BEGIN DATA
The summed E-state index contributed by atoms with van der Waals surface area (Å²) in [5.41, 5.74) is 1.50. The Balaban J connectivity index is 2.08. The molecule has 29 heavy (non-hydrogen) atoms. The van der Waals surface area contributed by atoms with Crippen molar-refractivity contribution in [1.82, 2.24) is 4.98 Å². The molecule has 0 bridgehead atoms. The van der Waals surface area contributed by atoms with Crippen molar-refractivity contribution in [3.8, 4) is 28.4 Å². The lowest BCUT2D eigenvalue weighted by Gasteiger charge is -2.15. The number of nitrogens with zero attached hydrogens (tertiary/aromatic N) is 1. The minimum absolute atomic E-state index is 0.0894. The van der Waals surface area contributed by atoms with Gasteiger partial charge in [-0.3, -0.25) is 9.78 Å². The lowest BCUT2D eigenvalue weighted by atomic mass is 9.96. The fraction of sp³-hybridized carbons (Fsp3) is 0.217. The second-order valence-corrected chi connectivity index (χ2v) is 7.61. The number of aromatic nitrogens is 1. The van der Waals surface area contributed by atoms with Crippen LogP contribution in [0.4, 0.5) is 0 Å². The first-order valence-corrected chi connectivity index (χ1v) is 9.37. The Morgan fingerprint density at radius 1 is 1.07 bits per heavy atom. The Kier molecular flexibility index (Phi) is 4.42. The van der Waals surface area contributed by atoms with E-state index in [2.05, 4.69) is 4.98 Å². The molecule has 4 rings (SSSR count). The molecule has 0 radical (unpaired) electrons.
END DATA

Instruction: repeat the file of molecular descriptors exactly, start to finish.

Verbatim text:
The summed E-state index contributed by atoms with van der Waals surface area (Å²) in [5.41, 5.74) is 1.50. The Balaban J connectivity index is 2.08. The molecule has 29 heavy (non-hydrogen) atoms. The van der Waals surface area contributed by atoms with Crippen molar-refractivity contribution in [1.82, 2.24) is 4.98 Å². The molecule has 0 bridgehead atoms. The van der Waals surface area contributed by atoms with Crippen molar-refractivity contribution in [3.8, 4) is 28.4 Å². The lowest BCUT2D eigenvalue weighted by Gasteiger charge is -2.15. The number of nitrogens with zero attached hydrogens (tertiary/aromatic N) is 1. The minimum absolute atomic E-state index is 0.0894. The van der Waals surface area contributed by atoms with Gasteiger partial charge in [-0.3, -0.25) is 9.78 Å². The lowest BCUT2D eigenvalue weighted by atomic mass is 9.96. The fraction of sp³-hybridized carbons (Fsp3) is 0.217. The second-order valence-corrected chi connectivity index (χ2v) is 7.61. The number of aromatic nitrogens is 1. The van der Waals surface area contributed by atoms with Crippen LogP contribution in [0.4, 0.5) is 0 Å². The first-order valence-corrected chi connectivity index (χ1v) is 9.37. The Morgan fingerprint density at radius 1 is 1.07 bits per heavy atom. The Kier molecular flexibility index (Phi) is 4.42. The van der Waals surface area contributed by atoms with E-state index in [2.05, 4.69) is 4.98 Å². The molecule has 4 rings (SSSR count). The molecule has 0 radical (unpaired) electrons.